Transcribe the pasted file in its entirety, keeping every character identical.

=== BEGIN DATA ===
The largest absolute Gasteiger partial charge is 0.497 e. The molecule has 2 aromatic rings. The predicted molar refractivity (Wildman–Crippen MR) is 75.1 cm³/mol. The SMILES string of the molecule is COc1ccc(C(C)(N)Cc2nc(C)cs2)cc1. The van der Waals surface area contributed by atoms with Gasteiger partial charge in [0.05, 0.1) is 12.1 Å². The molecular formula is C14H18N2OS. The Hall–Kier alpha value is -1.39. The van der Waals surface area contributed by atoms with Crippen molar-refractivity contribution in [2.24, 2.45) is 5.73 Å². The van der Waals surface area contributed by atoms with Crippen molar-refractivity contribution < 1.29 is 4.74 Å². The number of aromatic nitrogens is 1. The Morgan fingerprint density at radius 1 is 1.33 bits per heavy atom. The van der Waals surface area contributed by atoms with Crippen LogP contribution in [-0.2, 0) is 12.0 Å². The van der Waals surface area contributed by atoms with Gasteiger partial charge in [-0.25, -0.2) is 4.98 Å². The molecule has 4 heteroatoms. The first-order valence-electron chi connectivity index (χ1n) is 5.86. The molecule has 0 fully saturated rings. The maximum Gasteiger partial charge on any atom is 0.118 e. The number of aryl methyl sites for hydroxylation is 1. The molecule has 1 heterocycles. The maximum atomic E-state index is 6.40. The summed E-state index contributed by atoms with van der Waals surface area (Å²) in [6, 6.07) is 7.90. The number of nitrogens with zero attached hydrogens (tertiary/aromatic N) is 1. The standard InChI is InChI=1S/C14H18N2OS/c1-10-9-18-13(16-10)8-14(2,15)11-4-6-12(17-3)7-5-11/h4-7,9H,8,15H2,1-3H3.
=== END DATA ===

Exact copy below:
The largest absolute Gasteiger partial charge is 0.497 e. The molecule has 2 aromatic rings. The predicted molar refractivity (Wildman–Crippen MR) is 75.1 cm³/mol. The SMILES string of the molecule is COc1ccc(C(C)(N)Cc2nc(C)cs2)cc1. The van der Waals surface area contributed by atoms with Gasteiger partial charge in [0.05, 0.1) is 12.1 Å². The molecular formula is C14H18N2OS. The Hall–Kier alpha value is -1.39. The van der Waals surface area contributed by atoms with Crippen molar-refractivity contribution in [2.24, 2.45) is 5.73 Å². The van der Waals surface area contributed by atoms with Crippen molar-refractivity contribution < 1.29 is 4.74 Å². The number of aromatic nitrogens is 1. The Morgan fingerprint density at radius 1 is 1.33 bits per heavy atom. The van der Waals surface area contributed by atoms with Crippen LogP contribution in [-0.2, 0) is 12.0 Å². The van der Waals surface area contributed by atoms with Gasteiger partial charge in [-0.25, -0.2) is 4.98 Å². The molecule has 4 heteroatoms. The first-order valence-electron chi connectivity index (χ1n) is 5.86. The molecule has 0 fully saturated rings. The maximum Gasteiger partial charge on any atom is 0.118 e. The number of aryl methyl sites for hydroxylation is 1. The molecule has 1 heterocycles. The maximum atomic E-state index is 6.40. The summed E-state index contributed by atoms with van der Waals surface area (Å²) in [6, 6.07) is 7.90. The number of nitrogens with zero attached hydrogens (tertiary/aromatic N) is 1. The standard InChI is InChI=1S/C14H18N2OS/c1-10-9-18-13(16-10)8-14(2,15)11-4-6-12(17-3)7-5-11/h4-7,9H,8,15H2,1-3H3.